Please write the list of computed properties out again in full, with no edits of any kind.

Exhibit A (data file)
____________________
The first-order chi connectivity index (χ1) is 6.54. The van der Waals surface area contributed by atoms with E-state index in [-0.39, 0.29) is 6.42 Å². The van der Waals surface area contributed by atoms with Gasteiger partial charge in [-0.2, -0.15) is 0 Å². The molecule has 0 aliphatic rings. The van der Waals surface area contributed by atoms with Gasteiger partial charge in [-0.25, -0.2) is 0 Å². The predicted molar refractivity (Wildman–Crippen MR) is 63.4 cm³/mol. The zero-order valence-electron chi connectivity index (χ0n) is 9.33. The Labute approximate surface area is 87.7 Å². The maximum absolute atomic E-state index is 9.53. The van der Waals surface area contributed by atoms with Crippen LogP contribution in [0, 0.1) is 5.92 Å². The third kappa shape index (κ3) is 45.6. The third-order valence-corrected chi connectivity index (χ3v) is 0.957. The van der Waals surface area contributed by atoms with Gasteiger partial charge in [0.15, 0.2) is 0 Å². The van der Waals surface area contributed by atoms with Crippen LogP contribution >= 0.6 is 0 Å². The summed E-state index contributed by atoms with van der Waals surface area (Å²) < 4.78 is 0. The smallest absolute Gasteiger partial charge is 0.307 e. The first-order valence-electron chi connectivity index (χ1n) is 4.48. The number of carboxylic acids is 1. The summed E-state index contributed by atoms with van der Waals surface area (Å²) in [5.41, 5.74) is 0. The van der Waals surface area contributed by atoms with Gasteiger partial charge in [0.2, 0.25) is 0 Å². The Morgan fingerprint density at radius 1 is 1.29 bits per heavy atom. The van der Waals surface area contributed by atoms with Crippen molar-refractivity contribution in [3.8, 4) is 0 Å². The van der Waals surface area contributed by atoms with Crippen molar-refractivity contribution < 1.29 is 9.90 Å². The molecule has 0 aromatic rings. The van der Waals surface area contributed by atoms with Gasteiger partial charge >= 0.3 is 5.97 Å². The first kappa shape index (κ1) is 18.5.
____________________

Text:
The first-order chi connectivity index (χ1) is 6.54. The van der Waals surface area contributed by atoms with E-state index in [-0.39, 0.29) is 6.42 Å². The van der Waals surface area contributed by atoms with Gasteiger partial charge in [-0.2, -0.15) is 0 Å². The molecule has 0 aliphatic rings. The van der Waals surface area contributed by atoms with Gasteiger partial charge in [-0.25, -0.2) is 0 Å². The predicted molar refractivity (Wildman–Crippen MR) is 63.4 cm³/mol. The zero-order valence-electron chi connectivity index (χ0n) is 9.33. The Labute approximate surface area is 87.7 Å². The maximum absolute atomic E-state index is 9.53. The van der Waals surface area contributed by atoms with Crippen LogP contribution in [0, 0.1) is 5.92 Å². The third kappa shape index (κ3) is 45.6. The third-order valence-corrected chi connectivity index (χ3v) is 0.957. The van der Waals surface area contributed by atoms with Gasteiger partial charge in [0.15, 0.2) is 0 Å². The van der Waals surface area contributed by atoms with Crippen LogP contribution >= 0.6 is 0 Å². The summed E-state index contributed by atoms with van der Waals surface area (Å²) < 4.78 is 0. The smallest absolute Gasteiger partial charge is 0.307 e. The first-order valence-electron chi connectivity index (χ1n) is 4.48. The number of carboxylic acids is 1. The summed E-state index contributed by atoms with van der Waals surface area (Å²) in [5.41, 5.74) is 0. The van der Waals surface area contributed by atoms with Gasteiger partial charge in [0.2, 0.25) is 0 Å². The Morgan fingerprint density at radius 1 is 1.29 bits per heavy atom. The van der Waals surface area contributed by atoms with Crippen molar-refractivity contribution in [3.8, 4) is 0 Å². The van der Waals surface area contributed by atoms with Crippen molar-refractivity contribution < 1.29 is 9.90 Å². The molecule has 0 aromatic rings. The van der Waals surface area contributed by atoms with Gasteiger partial charge >= 0.3 is 5.97 Å². The first kappa shape index (κ1) is 18.5.